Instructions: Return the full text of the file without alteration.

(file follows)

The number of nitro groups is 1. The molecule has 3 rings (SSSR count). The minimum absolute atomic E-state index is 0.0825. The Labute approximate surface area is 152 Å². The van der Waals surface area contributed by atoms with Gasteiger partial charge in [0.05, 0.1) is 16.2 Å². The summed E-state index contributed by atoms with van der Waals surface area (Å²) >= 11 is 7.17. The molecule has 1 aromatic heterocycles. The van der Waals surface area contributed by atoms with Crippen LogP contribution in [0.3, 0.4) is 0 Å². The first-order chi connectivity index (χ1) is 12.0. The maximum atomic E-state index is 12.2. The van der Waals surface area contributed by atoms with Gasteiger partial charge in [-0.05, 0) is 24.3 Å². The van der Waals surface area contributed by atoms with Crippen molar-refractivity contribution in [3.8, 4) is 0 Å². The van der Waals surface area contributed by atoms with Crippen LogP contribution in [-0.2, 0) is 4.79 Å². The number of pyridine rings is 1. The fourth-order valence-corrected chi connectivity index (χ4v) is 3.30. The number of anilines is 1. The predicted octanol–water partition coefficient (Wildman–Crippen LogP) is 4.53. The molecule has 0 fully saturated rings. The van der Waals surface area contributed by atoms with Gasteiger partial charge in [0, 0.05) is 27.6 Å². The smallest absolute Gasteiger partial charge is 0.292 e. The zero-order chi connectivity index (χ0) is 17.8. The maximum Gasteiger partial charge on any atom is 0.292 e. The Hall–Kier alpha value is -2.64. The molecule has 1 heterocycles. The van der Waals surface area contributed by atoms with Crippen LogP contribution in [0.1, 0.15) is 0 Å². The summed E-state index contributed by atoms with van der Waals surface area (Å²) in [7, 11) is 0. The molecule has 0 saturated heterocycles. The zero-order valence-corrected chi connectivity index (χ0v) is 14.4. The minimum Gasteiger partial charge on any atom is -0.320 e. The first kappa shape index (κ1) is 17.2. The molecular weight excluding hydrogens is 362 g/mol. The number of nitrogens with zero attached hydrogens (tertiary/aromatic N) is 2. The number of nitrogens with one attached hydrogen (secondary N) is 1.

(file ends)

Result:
The number of nitro groups is 1. The molecule has 3 rings (SSSR count). The minimum absolute atomic E-state index is 0.0825. The Labute approximate surface area is 152 Å². The van der Waals surface area contributed by atoms with Gasteiger partial charge in [0.05, 0.1) is 16.2 Å². The summed E-state index contributed by atoms with van der Waals surface area (Å²) >= 11 is 7.17. The molecule has 1 aromatic heterocycles. The van der Waals surface area contributed by atoms with Crippen LogP contribution in [0.3, 0.4) is 0 Å². The first-order chi connectivity index (χ1) is 12.0. The maximum atomic E-state index is 12.2. The van der Waals surface area contributed by atoms with Gasteiger partial charge in [-0.05, 0) is 24.3 Å². The van der Waals surface area contributed by atoms with Crippen molar-refractivity contribution in [3.8, 4) is 0 Å². The van der Waals surface area contributed by atoms with Crippen LogP contribution in [-0.2, 0) is 4.79 Å². The number of pyridine rings is 1. The fourth-order valence-corrected chi connectivity index (χ4v) is 3.30. The number of anilines is 1. The predicted octanol–water partition coefficient (Wildman–Crippen LogP) is 4.53. The molecule has 0 fully saturated rings. The van der Waals surface area contributed by atoms with Gasteiger partial charge in [0, 0.05) is 27.6 Å². The smallest absolute Gasteiger partial charge is 0.292 e. The zero-order chi connectivity index (χ0) is 17.8. The maximum Gasteiger partial charge on any atom is 0.292 e. The Hall–Kier alpha value is -2.64. The molecule has 1 heterocycles. The van der Waals surface area contributed by atoms with Crippen LogP contribution in [0.1, 0.15) is 0 Å². The summed E-state index contributed by atoms with van der Waals surface area (Å²) in [7, 11) is 0. The molecule has 0 saturated heterocycles. The zero-order valence-corrected chi connectivity index (χ0v) is 14.4. The minimum Gasteiger partial charge on any atom is -0.320 e. The first kappa shape index (κ1) is 17.2. The molecular weight excluding hydrogens is 362 g/mol. The number of nitrogens with zero attached hydrogens (tertiary/aromatic N) is 2. The number of nitrogens with one attached hydrogen (secondary N) is 1.